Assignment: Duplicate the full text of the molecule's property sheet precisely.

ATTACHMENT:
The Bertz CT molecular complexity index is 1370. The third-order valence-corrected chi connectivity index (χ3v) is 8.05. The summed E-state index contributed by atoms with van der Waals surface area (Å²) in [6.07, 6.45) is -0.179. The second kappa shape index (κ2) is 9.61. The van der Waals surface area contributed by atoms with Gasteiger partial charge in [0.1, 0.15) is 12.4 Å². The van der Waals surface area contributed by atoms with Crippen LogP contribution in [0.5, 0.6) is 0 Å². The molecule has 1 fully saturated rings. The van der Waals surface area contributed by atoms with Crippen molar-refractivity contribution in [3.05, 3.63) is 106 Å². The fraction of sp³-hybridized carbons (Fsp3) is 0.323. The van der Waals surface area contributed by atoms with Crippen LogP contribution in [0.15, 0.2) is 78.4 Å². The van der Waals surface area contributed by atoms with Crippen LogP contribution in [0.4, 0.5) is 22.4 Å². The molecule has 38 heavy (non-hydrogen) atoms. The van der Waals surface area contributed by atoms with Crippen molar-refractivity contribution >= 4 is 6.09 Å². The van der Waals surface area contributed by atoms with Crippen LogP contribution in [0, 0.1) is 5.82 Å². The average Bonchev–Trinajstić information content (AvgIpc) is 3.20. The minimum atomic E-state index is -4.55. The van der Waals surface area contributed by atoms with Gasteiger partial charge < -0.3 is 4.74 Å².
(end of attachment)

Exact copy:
The Bertz CT molecular complexity index is 1370. The third-order valence-corrected chi connectivity index (χ3v) is 8.05. The summed E-state index contributed by atoms with van der Waals surface area (Å²) in [6.07, 6.45) is -0.179. The second kappa shape index (κ2) is 9.61. The van der Waals surface area contributed by atoms with Gasteiger partial charge in [0.1, 0.15) is 12.4 Å². The van der Waals surface area contributed by atoms with Crippen LogP contribution in [0.5, 0.6) is 0 Å². The molecule has 1 fully saturated rings. The van der Waals surface area contributed by atoms with Crippen molar-refractivity contribution in [3.05, 3.63) is 106 Å². The fraction of sp³-hybridized carbons (Fsp3) is 0.323. The van der Waals surface area contributed by atoms with Crippen LogP contribution in [0.15, 0.2) is 78.4 Å². The van der Waals surface area contributed by atoms with Crippen LogP contribution in [0.4, 0.5) is 22.4 Å². The molecule has 38 heavy (non-hydrogen) atoms. The van der Waals surface area contributed by atoms with Crippen molar-refractivity contribution >= 4 is 6.09 Å². The van der Waals surface area contributed by atoms with Crippen LogP contribution in [0, 0.1) is 5.82 Å². The average Bonchev–Trinajstić information content (AvgIpc) is 3.20. The minimum atomic E-state index is -4.55. The van der Waals surface area contributed by atoms with Gasteiger partial charge < -0.3 is 4.74 Å².